How can I make the IUD insertion less painful?


My first IUD insert was – not overly – the most painful experience of my life. I remember screaming, nearly fainting (lying on the table for about 10 minutes after that), vomiting on the way home, and enduring waves of debilitating convulsions for days. So when the five year mark rolled around and my Mirena needed to be replaced, I wasn’t exactly thrilled to repeat the experience.

I spoke to my gynecologist about how painful the first procedure was and made it clear that I was very anxious to do it again. He said there are a few things I could try to relieve the pain beyond the ibuprofen doses I took on the first insertion. He actually told me not taking oral pain relievers on the day of my appointment; instead, the nurse gave me an injection in my hip, a non-steroidal anti-inflammatory drug (NSAID). After giving myself some time to act, my doctor also gave me anesthetic injections into my cervix before the procedure.

There were many needles, but they were worth it; I couldn’t believe the difference I was feeling. The worst of the pain came while removing my old IUD, which felt like a huge spasm. When my doctor started introducing the new one, I felt only a slight discomfort in my abdomen. When he told me it was done, I stared at him and said, “Wait … really?” Compared to my first IUD placement, I had barely felt anything. I had hardly any cramps for the next few days, compared to the week of severe cramps five years ago.

It’s hard to describe how crippling the pain of IUD placement can be if you haven’t experienced it before, and how scary it is to know that you’re going to have to go through yourself again. In fact, fear of pain is considered a legitimate barrier to receiving an IUD, a mix of anxiety and fear that can feel impossible even when you know all the benefits of this long-term birth control. Once you know the feeling, it can be a huge relief to find out that there are other pain management options besides over-the-counter pain relievers, even if getting them isn’t as easy as you’d like. I met the gynecologist Tamika Cross, Dr Handy.

How can I make the IUD insertion less painful?

  • Injections of nonsteroidal anti-inflammatory drugs: NSAID shots are given near the pain area – in my case in my hip. Dr. Cross said this injection is an option, but since it is a syringe it must be given in your doctor’s office. The syringe will work faster than a pill like ibuprofen, said Dr. Cross, but you still have to wait around 30 minutes in the office for it to reach its maximum effect. Plus, not every doctor offers this option, added Dr. Cross added. She noted that despite anecdotal experiences like my own, there is “no solid data to show that it reduces the pain of insertion”.
  • Oral NSAIDs (Ibuprofen, Advil): Many doctors recommend taking ibuprofen or Advil before IUD placement, sometimes more than one dose. These oral NSAIDs help with pain by “blocking prostaglandins, which are responsible for the cramps associated with IUD insertion,” said Dr. Cross and are more readily available than topical injections. However, research has been mixed as to their effectiveness. For example, a 2015 randomized controlled study showed that women who took 800 milligrams of ibuprofen prior to their IUD placement experienced no less pain. Other research on dosage levels and effectiveness is ongoing.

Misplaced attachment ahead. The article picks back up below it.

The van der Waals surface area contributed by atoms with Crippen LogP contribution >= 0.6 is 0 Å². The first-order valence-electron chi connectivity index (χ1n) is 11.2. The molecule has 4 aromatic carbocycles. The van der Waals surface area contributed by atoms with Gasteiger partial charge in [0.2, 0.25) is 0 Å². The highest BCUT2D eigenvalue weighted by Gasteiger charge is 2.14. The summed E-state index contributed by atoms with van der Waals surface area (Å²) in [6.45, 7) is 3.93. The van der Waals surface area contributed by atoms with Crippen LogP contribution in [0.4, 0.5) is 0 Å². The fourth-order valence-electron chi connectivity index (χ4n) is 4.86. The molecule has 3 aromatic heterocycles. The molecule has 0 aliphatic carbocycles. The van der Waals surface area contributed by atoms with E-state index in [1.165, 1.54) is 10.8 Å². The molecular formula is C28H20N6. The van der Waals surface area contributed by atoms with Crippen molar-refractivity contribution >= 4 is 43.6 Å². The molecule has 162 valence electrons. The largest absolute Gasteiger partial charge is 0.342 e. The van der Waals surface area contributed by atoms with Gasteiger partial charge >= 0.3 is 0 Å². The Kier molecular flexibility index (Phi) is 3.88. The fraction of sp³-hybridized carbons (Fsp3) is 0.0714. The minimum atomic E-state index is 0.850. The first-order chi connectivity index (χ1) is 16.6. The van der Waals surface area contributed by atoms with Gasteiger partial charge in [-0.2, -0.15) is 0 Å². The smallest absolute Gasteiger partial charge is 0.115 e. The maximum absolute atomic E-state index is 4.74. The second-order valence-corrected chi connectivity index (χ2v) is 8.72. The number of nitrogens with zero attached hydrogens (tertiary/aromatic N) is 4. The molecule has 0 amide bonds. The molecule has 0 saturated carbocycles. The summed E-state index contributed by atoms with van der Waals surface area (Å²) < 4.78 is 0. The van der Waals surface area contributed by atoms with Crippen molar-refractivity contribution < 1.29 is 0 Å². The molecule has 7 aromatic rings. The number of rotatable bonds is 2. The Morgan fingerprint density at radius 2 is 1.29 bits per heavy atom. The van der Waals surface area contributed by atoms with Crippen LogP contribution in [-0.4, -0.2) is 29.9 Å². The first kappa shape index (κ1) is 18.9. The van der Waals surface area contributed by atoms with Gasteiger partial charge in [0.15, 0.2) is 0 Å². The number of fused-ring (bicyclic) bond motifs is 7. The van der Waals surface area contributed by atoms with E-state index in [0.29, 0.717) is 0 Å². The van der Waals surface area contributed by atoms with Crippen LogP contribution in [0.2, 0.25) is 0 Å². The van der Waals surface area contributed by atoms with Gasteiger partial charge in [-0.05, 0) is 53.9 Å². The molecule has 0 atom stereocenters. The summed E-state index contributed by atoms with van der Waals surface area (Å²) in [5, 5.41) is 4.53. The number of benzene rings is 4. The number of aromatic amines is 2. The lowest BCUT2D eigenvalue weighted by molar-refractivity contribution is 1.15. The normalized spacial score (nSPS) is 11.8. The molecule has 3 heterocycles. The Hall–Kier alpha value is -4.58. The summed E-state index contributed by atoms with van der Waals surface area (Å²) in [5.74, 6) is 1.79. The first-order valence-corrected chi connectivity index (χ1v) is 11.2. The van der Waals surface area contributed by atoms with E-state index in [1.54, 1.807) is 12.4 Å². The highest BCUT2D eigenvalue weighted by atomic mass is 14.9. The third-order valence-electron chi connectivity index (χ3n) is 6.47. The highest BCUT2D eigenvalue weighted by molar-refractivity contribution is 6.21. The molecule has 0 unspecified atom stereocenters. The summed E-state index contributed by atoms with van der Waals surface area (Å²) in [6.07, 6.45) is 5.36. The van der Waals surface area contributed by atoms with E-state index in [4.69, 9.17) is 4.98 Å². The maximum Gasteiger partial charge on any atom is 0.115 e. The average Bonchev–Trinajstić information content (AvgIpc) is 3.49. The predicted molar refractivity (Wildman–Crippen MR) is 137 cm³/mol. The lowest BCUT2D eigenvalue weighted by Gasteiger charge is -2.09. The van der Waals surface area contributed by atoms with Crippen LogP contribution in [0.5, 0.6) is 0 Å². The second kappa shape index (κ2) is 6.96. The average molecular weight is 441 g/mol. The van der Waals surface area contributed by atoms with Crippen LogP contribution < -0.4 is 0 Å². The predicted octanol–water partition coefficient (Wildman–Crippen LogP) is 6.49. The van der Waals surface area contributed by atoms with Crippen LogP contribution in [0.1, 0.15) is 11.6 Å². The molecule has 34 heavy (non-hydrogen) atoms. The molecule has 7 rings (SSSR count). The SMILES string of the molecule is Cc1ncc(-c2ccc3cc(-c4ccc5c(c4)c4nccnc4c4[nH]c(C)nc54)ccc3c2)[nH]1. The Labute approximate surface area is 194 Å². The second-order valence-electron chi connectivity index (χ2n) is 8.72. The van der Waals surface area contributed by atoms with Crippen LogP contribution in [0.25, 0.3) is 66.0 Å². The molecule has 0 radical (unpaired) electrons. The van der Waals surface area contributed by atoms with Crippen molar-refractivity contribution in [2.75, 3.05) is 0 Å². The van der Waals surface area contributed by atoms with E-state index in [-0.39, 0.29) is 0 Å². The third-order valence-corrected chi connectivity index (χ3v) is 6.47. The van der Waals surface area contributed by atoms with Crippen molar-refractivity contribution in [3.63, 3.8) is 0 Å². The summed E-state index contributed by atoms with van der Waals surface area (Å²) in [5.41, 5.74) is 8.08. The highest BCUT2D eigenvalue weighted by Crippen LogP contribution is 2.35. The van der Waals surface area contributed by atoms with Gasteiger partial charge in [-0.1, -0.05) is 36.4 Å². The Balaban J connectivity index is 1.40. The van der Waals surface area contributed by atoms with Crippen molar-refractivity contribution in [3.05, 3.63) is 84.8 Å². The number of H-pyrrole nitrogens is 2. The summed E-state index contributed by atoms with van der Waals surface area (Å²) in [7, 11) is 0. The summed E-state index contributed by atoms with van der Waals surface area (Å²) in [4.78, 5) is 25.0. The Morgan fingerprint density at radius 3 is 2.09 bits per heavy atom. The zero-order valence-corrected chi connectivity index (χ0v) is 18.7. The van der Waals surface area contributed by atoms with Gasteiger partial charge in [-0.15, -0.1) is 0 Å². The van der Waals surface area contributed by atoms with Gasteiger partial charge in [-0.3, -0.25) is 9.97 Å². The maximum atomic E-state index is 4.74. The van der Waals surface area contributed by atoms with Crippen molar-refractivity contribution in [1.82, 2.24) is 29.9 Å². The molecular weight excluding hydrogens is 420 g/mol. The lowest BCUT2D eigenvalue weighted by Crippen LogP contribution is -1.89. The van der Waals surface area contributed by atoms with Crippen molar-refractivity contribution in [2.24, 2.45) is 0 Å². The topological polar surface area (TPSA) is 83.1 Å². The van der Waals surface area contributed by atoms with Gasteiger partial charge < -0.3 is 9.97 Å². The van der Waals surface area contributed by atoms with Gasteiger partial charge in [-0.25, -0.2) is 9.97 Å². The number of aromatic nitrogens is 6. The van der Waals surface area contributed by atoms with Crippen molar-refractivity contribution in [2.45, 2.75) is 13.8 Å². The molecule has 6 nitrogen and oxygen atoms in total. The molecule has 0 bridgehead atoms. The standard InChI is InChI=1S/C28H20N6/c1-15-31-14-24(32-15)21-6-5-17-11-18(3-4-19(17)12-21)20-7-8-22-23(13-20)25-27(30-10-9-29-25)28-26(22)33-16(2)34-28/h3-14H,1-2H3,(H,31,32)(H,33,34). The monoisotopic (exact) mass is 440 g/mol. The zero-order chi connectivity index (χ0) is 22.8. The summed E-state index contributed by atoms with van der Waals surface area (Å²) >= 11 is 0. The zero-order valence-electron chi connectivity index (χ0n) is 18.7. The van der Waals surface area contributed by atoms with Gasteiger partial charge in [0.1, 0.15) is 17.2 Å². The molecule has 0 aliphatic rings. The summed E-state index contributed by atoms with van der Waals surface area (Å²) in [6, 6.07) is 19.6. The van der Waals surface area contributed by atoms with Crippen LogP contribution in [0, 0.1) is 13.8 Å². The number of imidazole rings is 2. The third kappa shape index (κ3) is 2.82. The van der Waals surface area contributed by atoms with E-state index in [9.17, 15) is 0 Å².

• Lidocaine gel or shots: In addition to the NSAID syringe, my doctor also injected a paracervical lidocaine blockade, anesthetic syringe, or a series of syringes around the cervix to relieve the pain. A 2017 study showed that using a paracervical block in patients who have never given birth (and who tend to experience the most pain during IUD placement) “significantly reduced self-reported pain” during the procedure . A 2016 study that found lidocaine gel relieved pain during tenaculum placement, an earlier part of the procedure, although it had no effect during the IUD insertion itself.
  • Misoprostol: Some doctors prescribe patients a drug called misoprostol, which helps open the cervix, which they need to take before placement. While not exactly a pain reliever, this drug is intended to make insertion easier for the doctor and less painful for the patient, as many people find the portion of the cervical dilatation painful. However, a 2012 review found that misoprostol may not make placement easier or less painful (it could actually increase negative side effects). Anecdotally, I took misoprostol before my last onset and didn’t experience any increased cramps.
  • Make an appointment during your period: Your cervix is ​​already slightly open during your period, said Dr. Cross. Placing your IUD during this time will reduce the need for dilation and associated pain, although it is not always possible to coordinate your schedule and cycle.

There are many positives to getting an IUD, and if you’re considering getting one or already have one, you probably know all about it. Even so, the thought of placement pain – whether you’ve already been through it or read horror stories – can in itself be terrifying, even if you are one of the many people who have no problem during the quick process. Before you get too anxious, talk to your doctor about your options for minimizing this pain. Chances are, you want the experience to be as enjoyable as possible, and there are many tools you can use to make it happen.

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